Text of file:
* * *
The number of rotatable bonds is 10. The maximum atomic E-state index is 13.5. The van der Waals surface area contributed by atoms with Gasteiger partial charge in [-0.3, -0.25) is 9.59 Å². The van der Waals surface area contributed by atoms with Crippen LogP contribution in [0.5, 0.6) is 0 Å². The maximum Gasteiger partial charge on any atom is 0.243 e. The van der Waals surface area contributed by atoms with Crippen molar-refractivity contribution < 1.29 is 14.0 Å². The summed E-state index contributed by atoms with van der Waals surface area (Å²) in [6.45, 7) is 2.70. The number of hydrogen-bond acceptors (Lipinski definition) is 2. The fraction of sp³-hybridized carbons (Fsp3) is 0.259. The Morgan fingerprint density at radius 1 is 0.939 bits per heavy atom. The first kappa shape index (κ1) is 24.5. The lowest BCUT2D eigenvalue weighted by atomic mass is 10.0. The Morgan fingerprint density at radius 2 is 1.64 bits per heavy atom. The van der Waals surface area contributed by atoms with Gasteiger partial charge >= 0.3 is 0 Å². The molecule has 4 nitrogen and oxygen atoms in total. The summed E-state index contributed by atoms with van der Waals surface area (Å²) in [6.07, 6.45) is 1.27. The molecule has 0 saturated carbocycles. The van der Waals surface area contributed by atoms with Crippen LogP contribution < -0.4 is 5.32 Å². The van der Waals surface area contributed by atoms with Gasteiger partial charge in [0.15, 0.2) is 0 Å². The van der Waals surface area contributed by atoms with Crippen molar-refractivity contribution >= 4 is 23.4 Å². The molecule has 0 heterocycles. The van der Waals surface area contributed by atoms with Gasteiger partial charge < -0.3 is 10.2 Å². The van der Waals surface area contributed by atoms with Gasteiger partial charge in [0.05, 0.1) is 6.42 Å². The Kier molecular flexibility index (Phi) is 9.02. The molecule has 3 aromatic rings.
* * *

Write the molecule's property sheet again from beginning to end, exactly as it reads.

The number of rotatable bonds is 10. The maximum atomic E-state index is 13.5. The van der Waals surface area contributed by atoms with Gasteiger partial charge in [-0.3, -0.25) is 9.59 Å². The van der Waals surface area contributed by atoms with Crippen LogP contribution in [0.5, 0.6) is 0 Å². The maximum Gasteiger partial charge on any atom is 0.243 e. The van der Waals surface area contributed by atoms with Crippen molar-refractivity contribution < 1.29 is 14.0 Å². The summed E-state index contributed by atoms with van der Waals surface area (Å²) in [6.45, 7) is 2.70. The number of hydrogen-bond acceptors (Lipinski definition) is 2. The fraction of sp³-hybridized carbons (Fsp3) is 0.259. The Morgan fingerprint density at radius 1 is 0.939 bits per heavy atom. The first kappa shape index (κ1) is 24.5. The lowest BCUT2D eigenvalue weighted by atomic mass is 10.0. The Morgan fingerprint density at radius 2 is 1.64 bits per heavy atom. The van der Waals surface area contributed by atoms with Gasteiger partial charge >= 0.3 is 0 Å². The molecule has 4 nitrogen and oxygen atoms in total. The summed E-state index contributed by atoms with van der Waals surface area (Å²) in [6.07, 6.45) is 1.27. The molecule has 0 saturated carbocycles. The van der Waals surface area contributed by atoms with Crippen LogP contribution < -0.4 is 5.32 Å². The van der Waals surface area contributed by atoms with Gasteiger partial charge in [0.15, 0.2) is 0 Å². The van der Waals surface area contributed by atoms with Crippen molar-refractivity contribution >= 4 is 23.4 Å². The molecule has 0 heterocycles. The van der Waals surface area contributed by atoms with Gasteiger partial charge < -0.3 is 10.2 Å². The van der Waals surface area contributed by atoms with Gasteiger partial charge in [0.05, 0.1) is 6.42 Å². The Kier molecular flexibility index (Phi) is 9.02. The molecule has 3 aromatic rings.